Apparently British director Adele Thomas did. In her first production for Zurich Opera, which premiered last season, Thomas peered deep into tragic tale, only to discover that comic relief was just the thing it needed.
Di Luna’s soldiers would have been right at home in a Monty Python film, while Manrico’s men were a cross between the Muppets and the friendlier denizens of The Lion King. Nothing like something soft and cuddly to prepare you for Manrico’s severed head front and center as the curtain fell at the end of the opera.
Ferrando (the impressive Robert Pomakov) also got special treatment in the form of oversized webbed feet. He was accompanied by writhing figures, who interjected constant movement, when stillness would have been far more welcome.
Thomas kept the action in the fifteenth century; Hieronymus Bosch supplied the inspiration for her flights into grotesque fantasy. Costumes set the period, as there was no set per se, only a staircase encased by multiple prosceniums. The words “Mi vendica,” or “Avenge me,” were written above the stage.
Nonetheless, there were scenes of beauty such as when Leonora is about to take her vows as a nun, and later when she and Manrico were framed by exquisitely crafted gold metal work as they prepare for their wedding.
A rather welcome surprise came when Thomas dispensed with the silliness and nonstop motion altogether for most of the third and fourth acts. Sure enough though, Ferrando and his accomplices slithered back on stage in plenty of time for Manrico’s execution.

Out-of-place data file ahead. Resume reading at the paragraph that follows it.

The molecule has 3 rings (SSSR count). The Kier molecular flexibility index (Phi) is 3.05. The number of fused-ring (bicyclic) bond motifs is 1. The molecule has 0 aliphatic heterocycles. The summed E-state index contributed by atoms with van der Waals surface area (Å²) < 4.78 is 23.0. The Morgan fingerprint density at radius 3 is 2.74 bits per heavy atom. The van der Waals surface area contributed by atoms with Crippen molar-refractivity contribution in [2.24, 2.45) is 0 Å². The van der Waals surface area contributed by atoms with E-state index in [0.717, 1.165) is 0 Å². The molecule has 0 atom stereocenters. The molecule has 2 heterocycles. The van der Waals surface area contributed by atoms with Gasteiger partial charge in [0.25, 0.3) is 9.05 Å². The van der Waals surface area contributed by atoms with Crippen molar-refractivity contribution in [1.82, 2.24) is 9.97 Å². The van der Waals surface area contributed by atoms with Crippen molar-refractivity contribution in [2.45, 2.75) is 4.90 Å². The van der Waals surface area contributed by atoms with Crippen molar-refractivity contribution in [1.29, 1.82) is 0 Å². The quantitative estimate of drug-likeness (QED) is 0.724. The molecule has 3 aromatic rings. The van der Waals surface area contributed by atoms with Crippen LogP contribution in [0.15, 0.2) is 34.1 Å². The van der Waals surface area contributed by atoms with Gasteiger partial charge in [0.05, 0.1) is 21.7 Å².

Arturo Toscanini’s quip that all is needed to cast Il trovatore are the four best voices in the world, didn’t materialize for this performance. Artur Ruci?ski’s di Luna and Yulia Matochkina’s Azucena, however, most likely would have met the maestro’s expectations.
Ruci?ski’ managed to look noble even when costumed in a pink tunic emblazoned with a red heart. His di Luna existed on another plane than that of his soldiers, appearing oblivious to their antics. More importantly, he sounded magnificent. His voice blazed in “Il balen del suo sorriso,” which was the most impressive singing of the performance.
Matochkina reached similar heights in her portrayal of the Romani woman intent on avenging her mother’s death at the hand of di Luna’s father. She was spellbinding in “Stride la vampa” and in her duet with Manrico, “Ai mostri monti ritorneremo”. In the latter, Matochkina expressed her longing to return to the mountains with a far-away dreamlike simplicity and truly beautiful sound.
Elena Mo?uc’s essentially lyric soprano was ill-suited for Leonora. She could float lovely high notes, as she did in both “Tacea la notte placida” and “D’amor sull’ali rosee,” but otherwise she lacks the vocal resources for the role.
Tenor Stefano La Colla had an off night. For most of the first two acts, he sang with an unattractive nasal twang and then slugged his way through “Di quella pira”. The aria was marred by forced high notes and pitch problems. After that, La Colla mustered his vocal resources for the “Miserere” and his duet with Azucena, but it was far too late in the game to rescue his performance.
The men of the Zurich Opera Chorus relished the opportunity to have so much fun on stage and sang with unbounded enthusiasm. The sounds from the pit were just as exciting, with the orchestra responding to conductor Paolo Carignani’s every wish. He led a dramatic, and incisive reading of the score and was also seemingly oblivious to what was transpiring on stage.
Photos: Monika Rittershaus